NEW YORK—For close observers of the Bulls, their trademark resiliency in Thursday night’s 92-90 victory over the Nets at the Barclays Center shouldn’t be surprising.
Neither should Carlos Boozer’s monster performance.
The chorus of critics maligning the veteran power forward has quieted as of late and for good reason, as Boozer has consistently delivered all season, as he did against Brooklyn with a 29-point, 18-rebound outing to propel the short-handed Bulls—even more than usual, as Taj Gibson, his understudy, made five key players who weren’t in uniform—in a win over a potential first-round playoff opponent.
“Every night is going to be different guys, different matchups, but me and Luol, that’s our responsibility, to score the ball for us, especially without D-Rose this season. Joakim, Taj, Marco, Rip, that’s a lot of offense over their on the bench, so we obviously have a full load, but tonight was just aggressive,” said Boozer, who is always reluctant to point out his own success. “I honestly feel great. Got a good rhythm, just playing off my teammates and being aggressive when I get it, and whatever happens, happens. I’m confident out there and my teammates are confident.”
His teammates were more than willing to praise his effort.
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“Big-time down there, big-time plays. Carlos has been holding it down all season. They gypped him for the All-Star, so he’s just showing the world what he can do,” Nate Robinson said. “He plays hard, he does his thing and he gets us going. We know we've got to go inside-out to him. An easy bucket for him is going to make it easier for everyone else.”
Kirk Hinrich concurred: “He’s been huge for us all year. He’s been able to get it going down there and we've been playing through him all year, and he’s just been doing a great job of just doing his thing down there and getting buckets. It helps a lot. It helps slow the game down. He’s just very effective."
Bulls head coach Tom Thibodeau added: “I think he and Luol set the tone. They make big shots, make big plays. When the game got tough, those were the guys that were stepping up.”
The smallest man on the court came up with the biggest play of the night, as Robinson’s go-ahead floater with 22.7 seconds remaining gave the Bulls the lead, which they held on to for the win.
Robinson comes up big for Bulls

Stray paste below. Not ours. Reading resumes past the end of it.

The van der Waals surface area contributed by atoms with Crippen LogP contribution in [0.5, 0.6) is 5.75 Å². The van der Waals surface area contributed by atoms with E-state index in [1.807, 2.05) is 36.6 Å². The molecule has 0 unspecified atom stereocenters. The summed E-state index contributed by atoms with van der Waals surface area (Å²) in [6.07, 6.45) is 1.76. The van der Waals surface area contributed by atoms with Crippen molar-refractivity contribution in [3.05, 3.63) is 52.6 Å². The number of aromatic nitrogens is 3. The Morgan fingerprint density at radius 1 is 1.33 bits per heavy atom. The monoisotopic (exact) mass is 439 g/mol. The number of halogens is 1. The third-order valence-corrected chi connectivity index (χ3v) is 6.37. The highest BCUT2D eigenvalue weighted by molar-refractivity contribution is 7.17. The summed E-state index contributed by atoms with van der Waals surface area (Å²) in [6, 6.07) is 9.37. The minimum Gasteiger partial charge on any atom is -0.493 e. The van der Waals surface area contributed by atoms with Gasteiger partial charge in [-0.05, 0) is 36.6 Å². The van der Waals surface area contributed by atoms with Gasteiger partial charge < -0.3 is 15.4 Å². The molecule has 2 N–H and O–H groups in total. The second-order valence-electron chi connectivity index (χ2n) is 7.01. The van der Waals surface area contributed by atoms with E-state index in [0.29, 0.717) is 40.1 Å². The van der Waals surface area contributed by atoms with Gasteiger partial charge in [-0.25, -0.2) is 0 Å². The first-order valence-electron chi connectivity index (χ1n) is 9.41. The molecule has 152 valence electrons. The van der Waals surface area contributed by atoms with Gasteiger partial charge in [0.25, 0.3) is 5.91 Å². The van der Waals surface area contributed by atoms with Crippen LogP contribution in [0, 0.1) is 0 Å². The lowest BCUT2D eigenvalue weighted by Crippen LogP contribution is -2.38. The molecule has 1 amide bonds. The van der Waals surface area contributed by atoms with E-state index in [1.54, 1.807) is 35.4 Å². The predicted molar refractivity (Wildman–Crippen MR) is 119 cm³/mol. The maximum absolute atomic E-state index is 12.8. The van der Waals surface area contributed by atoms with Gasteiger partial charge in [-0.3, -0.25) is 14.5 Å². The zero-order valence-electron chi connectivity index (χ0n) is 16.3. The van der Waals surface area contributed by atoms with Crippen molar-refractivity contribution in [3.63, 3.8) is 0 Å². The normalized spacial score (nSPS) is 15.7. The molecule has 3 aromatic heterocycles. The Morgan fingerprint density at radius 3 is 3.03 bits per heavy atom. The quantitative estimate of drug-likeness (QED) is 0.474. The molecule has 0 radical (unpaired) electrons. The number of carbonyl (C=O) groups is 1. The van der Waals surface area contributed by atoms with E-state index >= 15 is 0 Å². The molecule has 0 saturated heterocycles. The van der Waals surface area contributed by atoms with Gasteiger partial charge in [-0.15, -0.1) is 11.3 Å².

After starter Kirk Hinrich fouled out, Robinson, who himself was mired in foul trouble and had sat for the majority of the fourth quarter, was reinserted into the contest and following a Nets turnover, wisely didn’t force the issue in transition before getting a mismatch with Brooklyn All-Star center Brook Lopez out of a pick-and-roll and dropping in the teardrop.
“There were a lot of big plays down the stretch,” Thibodeau said. “For Nate to sit there most of the fourth and then have the ability to step up and make that play at the end, it was a big shot. big shot, big play. He was in foul trouble, Kirk was in foul trouble.”
Boozer added: “We had a lot of guys who had it going, but needless to say, Nate was the one who hit the shot.”
The diminutive scorer was unsurprisingly not at a loss for words afterwards.
“It just happened. Coach just said get it and go if we get a turnover or rebound, and then it happened,” he explained. “I just took the best shot that I thought I had. I took it off the pick-and-roll and it was open. I had to shoot it.
“Coach just said try to get the best shot possible. When I had the steal, I was going to take it coast-to-coast, but then I backed it out, tried to see who I had. I had Jimmy, but I didn’t want to force the pass and then I just dribbled it out, came off the pick-and-roll, they went under and I just shot the floater,” he continued. “I was just waiting for Coach to call my number. I’m always going to be ready and shots like that, I live for those, man. That’s just the type of player I am. I’m not afraid to take a big shot if I have to.
Ironically, prior to the contest, Thibodeau lauded Robinson for his ongoing development over the course of the campaign.
“Well, he’s done a good job. I think, along with his experience, each year, he’s gotten better and better. He’s been a catalyst for us. He’s had some big games. We want him to be a complete player, we want him to play on both ends of the floor and he’s trying to do that,” Thibodeau said. “I think he’s growing in that area [defensively]. He’s improved in his on-ball defense. His off-ball defense, because he’s playing a lot with Kirk now, that’s an area that he’s concentrating on right now. But as long as he tries to play the best defense that he can, that’s all we ask him to do.
“You don’t want to change who he is, and there’s going to be some good and bad, and at the end, you hope that the good outweighs the bad. But he’s the type of guy that can come in and knock down three or four shots for you, so that’s what we want him to do to provide a spark, and he’s done that.”
Following the game, Robinson talked to CSNChicago.com about what he’s taken from his stint with the Bulls this season.
“I’ve just learned that tough times never last, man; tough people do. Guys have been going down, we’re tough individuals and on top of that, we’re a tough team. that’s one thing I’ve learned, just never give up. Guys that are subbing in for other guys, playing as hard as they can and we’re just out there having fun, just doing our thing,” he said.
“Here, being kind of a mixture team—you've got Nazr to Marquis; that’s a big gap—but for us, we have a great group of guys that’s in between, that have either been to the Finals, won the Finals, been to the playoffs, deep in the playoffs, so it’s good just to have a group of guys where our objective and our main goal is to win a championship, and we’re after that.”